This sample psychology research paper analyzes the causes and treatment of common mental illnesses, such as anxiety, depression, and bipolar disorder.
Understanding mental illness
Mental illnesses affect millions of people and come in many forms, from anxiety and mania to depression and neurosis. Age, lifestyle, and genetics can all factor into a person’s likelihood of developing a mental disorder, the likes of which also often discriminate along gender lines. According to research by the World Health Organization, gender factors into the probability of developing anxiety and depression. Though a popular subject for study and research papers, the understanding of this issue is still in its infancy.
Women, for instance, are twice as likely as men to suffer major symptoms of depression. Men, on the other hand, are twice as likely to suffer from alcoholism and three times likelier to develop antisocial personality disorder. On the other hand, bipolar disorder and schizophrenia, have shown no diagnostic disparity between the genders (“Gender and women’s mental health”).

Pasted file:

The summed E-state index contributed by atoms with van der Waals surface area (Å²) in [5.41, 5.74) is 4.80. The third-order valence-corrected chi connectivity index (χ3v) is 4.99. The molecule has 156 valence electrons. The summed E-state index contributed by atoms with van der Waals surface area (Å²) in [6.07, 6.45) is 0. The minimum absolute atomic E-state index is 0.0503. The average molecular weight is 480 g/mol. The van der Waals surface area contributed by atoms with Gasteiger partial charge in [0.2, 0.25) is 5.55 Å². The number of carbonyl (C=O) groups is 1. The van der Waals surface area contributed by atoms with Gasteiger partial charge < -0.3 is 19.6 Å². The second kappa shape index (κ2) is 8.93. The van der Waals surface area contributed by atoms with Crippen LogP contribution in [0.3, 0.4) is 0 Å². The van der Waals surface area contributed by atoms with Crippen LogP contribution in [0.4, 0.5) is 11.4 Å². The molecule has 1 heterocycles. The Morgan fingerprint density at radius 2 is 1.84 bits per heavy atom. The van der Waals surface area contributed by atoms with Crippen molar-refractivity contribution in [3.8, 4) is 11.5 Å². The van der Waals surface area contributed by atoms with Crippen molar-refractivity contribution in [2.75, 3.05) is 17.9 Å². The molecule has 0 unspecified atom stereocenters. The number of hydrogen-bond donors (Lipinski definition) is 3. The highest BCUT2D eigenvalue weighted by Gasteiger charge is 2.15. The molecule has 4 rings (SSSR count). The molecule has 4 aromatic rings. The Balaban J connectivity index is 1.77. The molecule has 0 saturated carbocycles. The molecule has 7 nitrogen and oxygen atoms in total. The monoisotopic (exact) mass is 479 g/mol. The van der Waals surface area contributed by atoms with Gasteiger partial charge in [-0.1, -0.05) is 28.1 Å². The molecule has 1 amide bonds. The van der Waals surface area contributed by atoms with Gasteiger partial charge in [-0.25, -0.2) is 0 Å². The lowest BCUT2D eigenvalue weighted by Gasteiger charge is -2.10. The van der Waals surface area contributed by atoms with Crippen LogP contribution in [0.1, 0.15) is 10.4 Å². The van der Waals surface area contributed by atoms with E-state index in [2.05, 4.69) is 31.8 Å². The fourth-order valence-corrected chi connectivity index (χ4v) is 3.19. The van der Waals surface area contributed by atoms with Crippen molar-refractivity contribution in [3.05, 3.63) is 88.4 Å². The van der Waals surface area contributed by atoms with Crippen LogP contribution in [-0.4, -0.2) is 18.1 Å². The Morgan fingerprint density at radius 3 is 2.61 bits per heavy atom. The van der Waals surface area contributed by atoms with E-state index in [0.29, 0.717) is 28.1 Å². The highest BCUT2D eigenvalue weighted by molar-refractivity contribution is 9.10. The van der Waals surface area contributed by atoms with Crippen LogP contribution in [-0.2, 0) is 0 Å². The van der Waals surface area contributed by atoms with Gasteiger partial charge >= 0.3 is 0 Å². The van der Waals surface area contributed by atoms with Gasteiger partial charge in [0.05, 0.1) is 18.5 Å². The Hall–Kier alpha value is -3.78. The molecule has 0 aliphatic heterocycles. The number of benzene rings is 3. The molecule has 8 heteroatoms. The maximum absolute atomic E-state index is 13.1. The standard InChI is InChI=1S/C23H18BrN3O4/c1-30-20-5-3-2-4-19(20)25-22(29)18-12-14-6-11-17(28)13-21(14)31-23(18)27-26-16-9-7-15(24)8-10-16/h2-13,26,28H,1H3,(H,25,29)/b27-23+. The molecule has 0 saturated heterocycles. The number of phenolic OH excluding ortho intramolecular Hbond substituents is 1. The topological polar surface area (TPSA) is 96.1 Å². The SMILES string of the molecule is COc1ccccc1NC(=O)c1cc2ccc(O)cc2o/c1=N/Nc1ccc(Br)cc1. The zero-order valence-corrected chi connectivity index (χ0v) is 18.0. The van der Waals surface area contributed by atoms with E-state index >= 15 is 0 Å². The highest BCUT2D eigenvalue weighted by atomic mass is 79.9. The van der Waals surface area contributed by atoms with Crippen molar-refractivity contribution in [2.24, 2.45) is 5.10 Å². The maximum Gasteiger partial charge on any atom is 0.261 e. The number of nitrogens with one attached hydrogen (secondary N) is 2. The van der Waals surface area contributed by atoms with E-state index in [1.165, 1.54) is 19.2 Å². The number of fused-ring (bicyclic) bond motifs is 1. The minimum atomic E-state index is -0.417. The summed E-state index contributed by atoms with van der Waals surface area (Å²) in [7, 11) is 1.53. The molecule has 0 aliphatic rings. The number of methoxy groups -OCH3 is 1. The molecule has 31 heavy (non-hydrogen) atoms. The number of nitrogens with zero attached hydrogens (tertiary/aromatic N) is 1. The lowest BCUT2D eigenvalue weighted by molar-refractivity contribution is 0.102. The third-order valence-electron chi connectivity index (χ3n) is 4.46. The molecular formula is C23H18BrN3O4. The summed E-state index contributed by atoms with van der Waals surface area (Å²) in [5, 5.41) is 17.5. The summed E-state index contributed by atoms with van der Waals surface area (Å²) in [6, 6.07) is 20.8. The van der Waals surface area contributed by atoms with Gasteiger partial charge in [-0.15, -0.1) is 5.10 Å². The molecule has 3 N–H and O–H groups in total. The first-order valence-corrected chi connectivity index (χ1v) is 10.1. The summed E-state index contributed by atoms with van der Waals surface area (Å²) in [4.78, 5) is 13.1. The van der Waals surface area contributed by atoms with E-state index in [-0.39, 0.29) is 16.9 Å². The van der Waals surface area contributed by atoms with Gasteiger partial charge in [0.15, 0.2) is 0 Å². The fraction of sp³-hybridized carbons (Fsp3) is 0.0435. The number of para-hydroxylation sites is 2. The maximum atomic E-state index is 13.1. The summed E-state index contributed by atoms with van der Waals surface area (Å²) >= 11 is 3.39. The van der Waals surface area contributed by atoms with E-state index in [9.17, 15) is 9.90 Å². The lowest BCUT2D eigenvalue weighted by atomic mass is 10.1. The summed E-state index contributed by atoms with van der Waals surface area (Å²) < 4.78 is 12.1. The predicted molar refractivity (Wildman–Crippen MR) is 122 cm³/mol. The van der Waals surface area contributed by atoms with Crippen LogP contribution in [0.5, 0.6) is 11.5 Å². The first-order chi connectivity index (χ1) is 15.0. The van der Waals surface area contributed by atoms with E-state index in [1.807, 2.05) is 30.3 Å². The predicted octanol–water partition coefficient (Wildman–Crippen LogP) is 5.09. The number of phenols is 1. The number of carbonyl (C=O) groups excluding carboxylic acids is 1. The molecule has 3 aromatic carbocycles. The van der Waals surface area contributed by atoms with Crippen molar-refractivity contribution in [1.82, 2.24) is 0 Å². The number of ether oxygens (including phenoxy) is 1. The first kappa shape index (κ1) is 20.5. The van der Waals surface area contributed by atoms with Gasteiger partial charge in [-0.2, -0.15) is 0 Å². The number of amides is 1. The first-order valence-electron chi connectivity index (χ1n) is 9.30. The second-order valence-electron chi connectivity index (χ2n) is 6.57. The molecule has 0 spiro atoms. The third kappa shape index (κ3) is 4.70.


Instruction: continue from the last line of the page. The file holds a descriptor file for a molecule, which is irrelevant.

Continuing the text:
In a series of epidemiological studies conducted by Prof. Daniel Freeman of the Medical Sciences Division at Oxford’s Department of Psychiatry, it was found that women are 75% likelier than men to report symptoms of depression and 60% likelier to report feelings of anxiety. He concluded that mental health issues occur more frequently among women by 20-40% because the negative issues in society that affect women are more common than the factors contributing to male depression (Ball).
Bipolar Disorder symptoms and episodes
Bipolar disorder (BPD) is a form of mental illness marked by extreme shifts in mood from mania to depression. During states of mania, a subject might display characteristics of:
- Extreme glee
- Reduced sleeping pattern
In states of depression, a subject might:
- Avoid eye contact
- Express doom-laden thoughts
- Withdraw from others completely
BPD is characterized by the following phases, each of which constitutes a different level of severity.
Typically lasting for a week or longer, manic states range from intense excitement to irritability. The following characteristics are often on display during such episodes: flowing thoughts, rapid speech, impulsive actions, spendthrift behavior, and a surge in unrealistic goal setting.